Civil society calls for the EU AI act to better protect people on the move

In an open letter published today, 192 organisations and individuals call on the EU to protect people on the move. As the European Parliament amends the Artificial Intelligence Act (AI Act), preventing AI harms in the field of AI and migration is vital. AI systems are increasingly developed, tested and deployed to judge and control migrants and people on the move in harmful ways.

By EDRi · December 6, 2022

From AI lie-detectors, AI risk profiling systems used to assess likely good of ‘illegal’ movement, to the rapidly expanding tech-surveillance complex at Europe’s borders, AI systems are increasingly a feature of migration management in the EU.

On 6 December, 192 organisations and individuals, led by EDRi, Access Now, Refugee Law Lab and PICUM, support our open letter calling on the EU to make significant changes to the EU AI Act, better addressing the harms of AI when used in the context of migration. As the European Parliament heads toward its position on the AI act, we call for AI technologies fit into a wider system of over-surveillance, discrimination and violence.

Read the open letter

How do these systems affect people?

In the migration context , AI is used to make predictions, assessments and evaluations about people in the context of their migration claims. Of particular concern is the use of AI to assess whether people on the move present a ‘risk’ of illegal activity or security threats. AI systems in this space are inherently discriminatory, pre-judging people on the basis of factors outside of their control. Along with AI lie detectors, polygraphs and emotion recognition, we see how AI is being used and developed within a broader framework of racialised suspicion against migrants.

Not only can AI systems present these severe harms to people on the move in individual ways, they form part of a broader surveillance eco-system increasingly developed at and within Europe’s borders. Increasingly, racialised people and migrants are over-surveilled, targeted, detained and criminalised through EU and national policies. Technological systems form part of those infrastructures of control.

Regulating Migration Technology: What needs to change?

In April 2021, the European Commission launched its legislative proposal to regulate AI in the European Union.

Crucially, the proposal does not prohibit some of the sharpest and most harmful uses of AI in migration control, despite the significant power imbalance that these systems exacerbate. The proposal also includes a carve-out for AI systems that form part of large scale EU IT systems, such as EURODAC. This is a harmful development meaning that the EU itself will largely not be scrutinised for its use of AI in the context of its migration databases.

In many ways, these minimal technical checks required of (a limited set of) high-risk systems in migration control could be seen as enabling, rather than providing meaningful safeguards for people subject to these opaque, discriminatory, surveillance systems.

The proposal does not at all include reference to predictive analytic systems in the migration context, nor the generalised surveillance technologies at borders, in particular those that do not make decisions about, or identify, natural persons. Therefore, systems that pose harm in the migration context in more systemic ways seem to have been completely overlooked.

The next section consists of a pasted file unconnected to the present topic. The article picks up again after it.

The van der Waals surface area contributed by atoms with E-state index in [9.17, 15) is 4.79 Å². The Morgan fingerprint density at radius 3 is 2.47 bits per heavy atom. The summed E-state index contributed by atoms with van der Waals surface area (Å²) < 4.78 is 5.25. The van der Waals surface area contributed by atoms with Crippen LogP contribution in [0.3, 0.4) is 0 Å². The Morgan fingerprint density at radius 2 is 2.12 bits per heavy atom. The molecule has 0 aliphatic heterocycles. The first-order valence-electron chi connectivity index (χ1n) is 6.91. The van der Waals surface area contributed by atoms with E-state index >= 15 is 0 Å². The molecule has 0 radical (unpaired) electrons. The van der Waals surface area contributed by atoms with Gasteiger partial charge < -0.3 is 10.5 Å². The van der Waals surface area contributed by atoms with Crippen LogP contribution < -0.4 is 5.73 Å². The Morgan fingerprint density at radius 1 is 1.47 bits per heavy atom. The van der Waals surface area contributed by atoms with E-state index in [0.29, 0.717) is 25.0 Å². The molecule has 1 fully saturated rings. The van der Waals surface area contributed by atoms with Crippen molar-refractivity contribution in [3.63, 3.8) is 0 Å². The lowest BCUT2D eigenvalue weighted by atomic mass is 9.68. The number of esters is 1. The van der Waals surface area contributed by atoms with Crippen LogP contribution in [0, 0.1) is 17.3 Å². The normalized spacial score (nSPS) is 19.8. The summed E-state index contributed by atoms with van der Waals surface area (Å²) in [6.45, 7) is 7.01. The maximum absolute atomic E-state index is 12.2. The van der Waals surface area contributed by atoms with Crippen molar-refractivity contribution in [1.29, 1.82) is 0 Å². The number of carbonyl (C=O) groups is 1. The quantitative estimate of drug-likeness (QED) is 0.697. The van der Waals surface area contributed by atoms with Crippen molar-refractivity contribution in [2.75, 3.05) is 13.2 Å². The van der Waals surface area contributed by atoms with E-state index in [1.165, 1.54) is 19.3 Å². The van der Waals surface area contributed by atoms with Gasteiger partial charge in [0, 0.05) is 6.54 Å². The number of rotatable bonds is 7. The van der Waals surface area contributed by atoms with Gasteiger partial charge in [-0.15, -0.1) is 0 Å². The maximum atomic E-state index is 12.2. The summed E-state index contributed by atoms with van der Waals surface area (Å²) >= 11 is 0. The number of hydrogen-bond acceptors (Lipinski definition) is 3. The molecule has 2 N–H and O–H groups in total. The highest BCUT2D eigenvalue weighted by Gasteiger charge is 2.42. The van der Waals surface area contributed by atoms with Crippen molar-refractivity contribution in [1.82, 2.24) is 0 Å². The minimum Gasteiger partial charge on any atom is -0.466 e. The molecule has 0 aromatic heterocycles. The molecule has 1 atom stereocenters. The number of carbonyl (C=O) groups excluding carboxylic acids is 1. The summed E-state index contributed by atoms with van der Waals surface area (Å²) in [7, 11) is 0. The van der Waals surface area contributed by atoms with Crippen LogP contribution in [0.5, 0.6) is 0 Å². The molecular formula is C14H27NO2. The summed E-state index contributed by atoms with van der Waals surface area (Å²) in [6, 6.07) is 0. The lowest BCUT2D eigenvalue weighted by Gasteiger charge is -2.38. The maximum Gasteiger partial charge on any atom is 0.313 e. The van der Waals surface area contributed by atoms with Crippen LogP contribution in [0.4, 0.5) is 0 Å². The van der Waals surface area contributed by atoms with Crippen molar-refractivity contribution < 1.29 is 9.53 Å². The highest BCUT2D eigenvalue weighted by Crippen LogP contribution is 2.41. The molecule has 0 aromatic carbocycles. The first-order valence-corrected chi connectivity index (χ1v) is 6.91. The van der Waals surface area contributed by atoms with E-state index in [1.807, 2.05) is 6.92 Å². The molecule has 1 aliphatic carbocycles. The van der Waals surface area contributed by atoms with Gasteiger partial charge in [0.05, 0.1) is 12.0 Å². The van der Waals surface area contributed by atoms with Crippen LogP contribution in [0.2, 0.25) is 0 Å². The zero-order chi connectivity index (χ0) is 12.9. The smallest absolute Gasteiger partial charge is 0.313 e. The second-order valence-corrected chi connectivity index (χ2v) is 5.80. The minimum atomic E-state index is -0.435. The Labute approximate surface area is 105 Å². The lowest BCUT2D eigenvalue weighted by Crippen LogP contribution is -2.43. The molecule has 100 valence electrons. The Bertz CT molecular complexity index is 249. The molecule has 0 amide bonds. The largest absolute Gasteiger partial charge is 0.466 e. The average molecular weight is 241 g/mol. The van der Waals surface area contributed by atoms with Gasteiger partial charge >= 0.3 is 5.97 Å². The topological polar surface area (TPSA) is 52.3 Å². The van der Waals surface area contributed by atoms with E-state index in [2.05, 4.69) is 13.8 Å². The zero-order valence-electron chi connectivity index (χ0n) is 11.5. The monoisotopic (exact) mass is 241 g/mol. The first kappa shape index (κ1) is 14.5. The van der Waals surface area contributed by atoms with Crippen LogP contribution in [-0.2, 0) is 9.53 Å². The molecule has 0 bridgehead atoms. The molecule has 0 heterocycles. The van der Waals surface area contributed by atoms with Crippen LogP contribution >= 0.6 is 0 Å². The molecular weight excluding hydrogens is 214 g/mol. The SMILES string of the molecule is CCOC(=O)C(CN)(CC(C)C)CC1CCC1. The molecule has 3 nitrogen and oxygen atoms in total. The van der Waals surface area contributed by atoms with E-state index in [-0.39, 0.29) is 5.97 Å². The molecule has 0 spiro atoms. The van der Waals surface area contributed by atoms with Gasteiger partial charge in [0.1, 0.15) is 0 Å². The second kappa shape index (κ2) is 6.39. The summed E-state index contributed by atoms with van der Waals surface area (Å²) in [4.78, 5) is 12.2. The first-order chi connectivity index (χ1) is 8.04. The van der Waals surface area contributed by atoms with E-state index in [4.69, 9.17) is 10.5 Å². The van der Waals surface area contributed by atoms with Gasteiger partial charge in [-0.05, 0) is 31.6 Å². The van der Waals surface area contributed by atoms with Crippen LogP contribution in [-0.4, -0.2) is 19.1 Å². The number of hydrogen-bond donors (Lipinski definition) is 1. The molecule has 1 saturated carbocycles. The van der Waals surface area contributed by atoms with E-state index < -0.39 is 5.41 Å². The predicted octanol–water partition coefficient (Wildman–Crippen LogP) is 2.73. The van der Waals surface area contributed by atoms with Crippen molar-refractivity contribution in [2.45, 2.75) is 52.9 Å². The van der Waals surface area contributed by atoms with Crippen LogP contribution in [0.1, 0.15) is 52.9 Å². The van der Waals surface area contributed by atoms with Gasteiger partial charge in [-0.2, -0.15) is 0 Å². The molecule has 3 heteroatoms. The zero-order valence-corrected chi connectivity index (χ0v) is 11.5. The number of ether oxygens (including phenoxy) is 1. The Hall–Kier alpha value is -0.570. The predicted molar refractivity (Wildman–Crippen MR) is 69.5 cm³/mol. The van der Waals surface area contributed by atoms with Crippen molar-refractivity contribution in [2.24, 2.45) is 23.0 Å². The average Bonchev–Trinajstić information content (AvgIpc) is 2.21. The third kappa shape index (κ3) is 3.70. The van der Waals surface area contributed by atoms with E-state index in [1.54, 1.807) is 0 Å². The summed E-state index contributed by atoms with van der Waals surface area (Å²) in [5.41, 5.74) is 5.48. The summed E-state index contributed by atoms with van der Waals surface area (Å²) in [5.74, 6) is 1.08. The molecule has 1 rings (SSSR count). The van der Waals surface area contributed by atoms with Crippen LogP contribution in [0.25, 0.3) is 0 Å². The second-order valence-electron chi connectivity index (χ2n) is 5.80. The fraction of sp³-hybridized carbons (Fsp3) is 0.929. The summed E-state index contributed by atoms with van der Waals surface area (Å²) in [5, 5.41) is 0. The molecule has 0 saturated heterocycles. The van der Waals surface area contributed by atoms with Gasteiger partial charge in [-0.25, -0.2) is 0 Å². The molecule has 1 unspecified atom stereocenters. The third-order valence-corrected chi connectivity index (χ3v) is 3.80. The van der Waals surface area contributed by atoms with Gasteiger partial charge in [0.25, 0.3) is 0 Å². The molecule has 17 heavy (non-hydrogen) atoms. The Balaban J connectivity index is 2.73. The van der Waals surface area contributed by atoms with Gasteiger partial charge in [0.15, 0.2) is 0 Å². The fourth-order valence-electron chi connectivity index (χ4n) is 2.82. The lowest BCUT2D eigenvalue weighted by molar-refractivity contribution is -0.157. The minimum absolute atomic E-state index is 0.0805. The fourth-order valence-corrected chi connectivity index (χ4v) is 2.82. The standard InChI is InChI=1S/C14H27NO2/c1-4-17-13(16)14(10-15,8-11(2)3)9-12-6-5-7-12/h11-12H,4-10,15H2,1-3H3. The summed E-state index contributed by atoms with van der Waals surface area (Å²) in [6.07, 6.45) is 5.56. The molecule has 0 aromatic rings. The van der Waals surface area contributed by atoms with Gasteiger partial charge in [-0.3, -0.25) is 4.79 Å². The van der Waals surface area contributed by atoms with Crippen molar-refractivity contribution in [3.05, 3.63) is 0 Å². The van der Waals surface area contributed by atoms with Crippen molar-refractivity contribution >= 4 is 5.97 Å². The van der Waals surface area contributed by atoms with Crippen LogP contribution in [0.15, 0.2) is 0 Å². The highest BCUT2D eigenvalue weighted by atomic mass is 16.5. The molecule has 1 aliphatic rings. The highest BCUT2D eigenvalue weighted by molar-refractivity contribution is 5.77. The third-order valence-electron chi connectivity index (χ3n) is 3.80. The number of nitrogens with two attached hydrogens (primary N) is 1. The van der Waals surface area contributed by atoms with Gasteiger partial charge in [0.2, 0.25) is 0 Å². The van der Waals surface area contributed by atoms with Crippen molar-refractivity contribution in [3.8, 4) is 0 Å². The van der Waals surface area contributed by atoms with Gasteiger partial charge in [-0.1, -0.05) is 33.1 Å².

Amendments: How can the EU AI act better protect people on the move?

Civil society have been working to develop amendments to the AI act to better protect against these harms in the migration context. As highlighted generally, EU institutions still have a long way to go to make the AI act a vehicle for genuine protection of peoples’ fundamental rights, especially for marginalised groups.

The AI act must be updated in three main ways to address AI-related harms in the migration context:

  1. Update the AI act’s prohibited AI practices (Article 5) to include ‘unacceptable uses’ of AI systems in the context of migration. This should include prohibitions on: AI based individual risk assessment and profiling systems in the migration contexts drawing on personal and sensitive data; AI polygraphs in the migration context; predictive analytic systems when used to interdict, curtail and prevent migration; and a full prohibition on remote biometric identification and categorisation in public spaces, including in border and migration control settings.
  2. Include within ‘high-risk’ use cases AI systems in migration control that require clear oversight and accountability measures, including: all other AI-based risk assessments; predictive analytic systems used in migration, asylum and border control management; biometric identification systems; and AI systems used for monitoring and surveillance in border control.
  3. Amend Article 83 to ensure AI as part of large-scale EU IT databases are within the scope of the AI Act and that the necessary safeguards apply for uses of AI in the EU migration context
  4. Ensure transparency and oversight measures apply
    People affected by high-risk AI systems need to be able to understand, challenge, and seek remedies when those systems violate their rights. The EU AI act must include an obligation on users to conduct a fundamental rights impact for high risk systems, public transparency, and mechanisms for people affected to challenge harmful systems.

Drafted by: Access Now, European Digital Rights (EDRi), Platform for International Cooperation on Undocumented Migrants (PICUM), and the Refugee Law Lab. With the support of: Amnesty International, Avaaz, Border Violence Monitoring Network (BVMN), EuroMed Rights, European Center for Not-for-Profit Law (ECNL), European Network Against Racism (ENAR), Homo Digitalis, Privacy International, Statewatch, Dr Derya Ozkul, Dr. Jan Tobias and  Dr Niovi Vavoula.

C

Sarah Chander

Senior Policy Advisor

Twitter: @sarahchander